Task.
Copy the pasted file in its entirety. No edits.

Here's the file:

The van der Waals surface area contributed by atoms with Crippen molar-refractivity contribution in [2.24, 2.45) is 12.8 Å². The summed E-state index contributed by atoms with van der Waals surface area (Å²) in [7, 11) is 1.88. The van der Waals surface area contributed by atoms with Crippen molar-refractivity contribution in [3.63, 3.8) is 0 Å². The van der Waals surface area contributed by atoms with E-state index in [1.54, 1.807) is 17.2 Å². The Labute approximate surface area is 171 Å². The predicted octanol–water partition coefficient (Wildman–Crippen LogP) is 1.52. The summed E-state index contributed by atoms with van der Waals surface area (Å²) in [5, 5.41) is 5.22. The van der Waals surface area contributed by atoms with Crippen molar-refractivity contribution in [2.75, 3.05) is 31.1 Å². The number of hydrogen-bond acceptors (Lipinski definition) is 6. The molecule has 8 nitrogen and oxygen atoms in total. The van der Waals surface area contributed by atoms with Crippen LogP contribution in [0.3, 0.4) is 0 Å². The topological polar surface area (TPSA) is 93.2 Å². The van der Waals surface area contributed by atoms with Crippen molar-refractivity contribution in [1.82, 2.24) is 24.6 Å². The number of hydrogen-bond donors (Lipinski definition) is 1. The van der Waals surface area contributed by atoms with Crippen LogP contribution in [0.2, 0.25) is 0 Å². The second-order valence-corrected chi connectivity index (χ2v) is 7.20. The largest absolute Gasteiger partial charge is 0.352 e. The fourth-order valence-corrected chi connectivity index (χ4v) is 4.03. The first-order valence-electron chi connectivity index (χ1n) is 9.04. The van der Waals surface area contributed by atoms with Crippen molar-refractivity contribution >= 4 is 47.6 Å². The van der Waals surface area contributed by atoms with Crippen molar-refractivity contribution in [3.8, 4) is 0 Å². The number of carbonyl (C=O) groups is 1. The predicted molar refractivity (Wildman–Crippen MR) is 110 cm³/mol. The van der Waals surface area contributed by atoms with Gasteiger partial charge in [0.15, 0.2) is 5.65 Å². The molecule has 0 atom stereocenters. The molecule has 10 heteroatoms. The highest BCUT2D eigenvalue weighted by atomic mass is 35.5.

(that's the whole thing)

The van der Waals surface area contributed by atoms with Crippen molar-refractivity contribution in [2.24, 2.45) is 12.8 Å². The summed E-state index contributed by atoms with van der Waals surface area (Å²) in [7, 11) is 1.88. The van der Waals surface area contributed by atoms with Crippen molar-refractivity contribution in [3.63, 3.8) is 0 Å². The van der Waals surface area contributed by atoms with E-state index in [1.54, 1.807) is 17.2 Å². The Labute approximate surface area is 171 Å². The predicted octanol–water partition coefficient (Wildman–Crippen LogP) is 1.52. The summed E-state index contributed by atoms with van der Waals surface area (Å²) in [5, 5.41) is 5.22. The van der Waals surface area contributed by atoms with Crippen molar-refractivity contribution in [2.75, 3.05) is 31.1 Å². The number of hydrogen-bond acceptors (Lipinski definition) is 6. The molecule has 8 nitrogen and oxygen atoms in total. The van der Waals surface area contributed by atoms with Crippen LogP contribution in [0.3, 0.4) is 0 Å². The topological polar surface area (TPSA) is 93.2 Å². The van der Waals surface area contributed by atoms with Crippen molar-refractivity contribution in [1.82, 2.24) is 24.6 Å². The number of hydrogen-bond donors (Lipinski definition) is 1. The van der Waals surface area contributed by atoms with Crippen LogP contribution in [0.2, 0.25) is 0 Å². The second-order valence-corrected chi connectivity index (χ2v) is 7.20. The largest absolute Gasteiger partial charge is 0.352 e. The fourth-order valence-corrected chi connectivity index (χ4v) is 4.03. The first-order valence-electron chi connectivity index (χ1n) is 9.04. The van der Waals surface area contributed by atoms with Crippen molar-refractivity contribution >= 4 is 47.6 Å². The van der Waals surface area contributed by atoms with Crippen molar-refractivity contribution in [3.8, 4) is 0 Å². The number of carbonyl (C=O) groups is 1. The predicted molar refractivity (Wildman–Crippen MR) is 110 cm³/mol. The van der Waals surface area contributed by atoms with Gasteiger partial charge in [0.15, 0.2) is 5.65 Å². The molecule has 0 atom stereocenters. The molecule has 10 heteroatoms. The highest BCUT2D eigenvalue weighted by atomic mass is 35.5.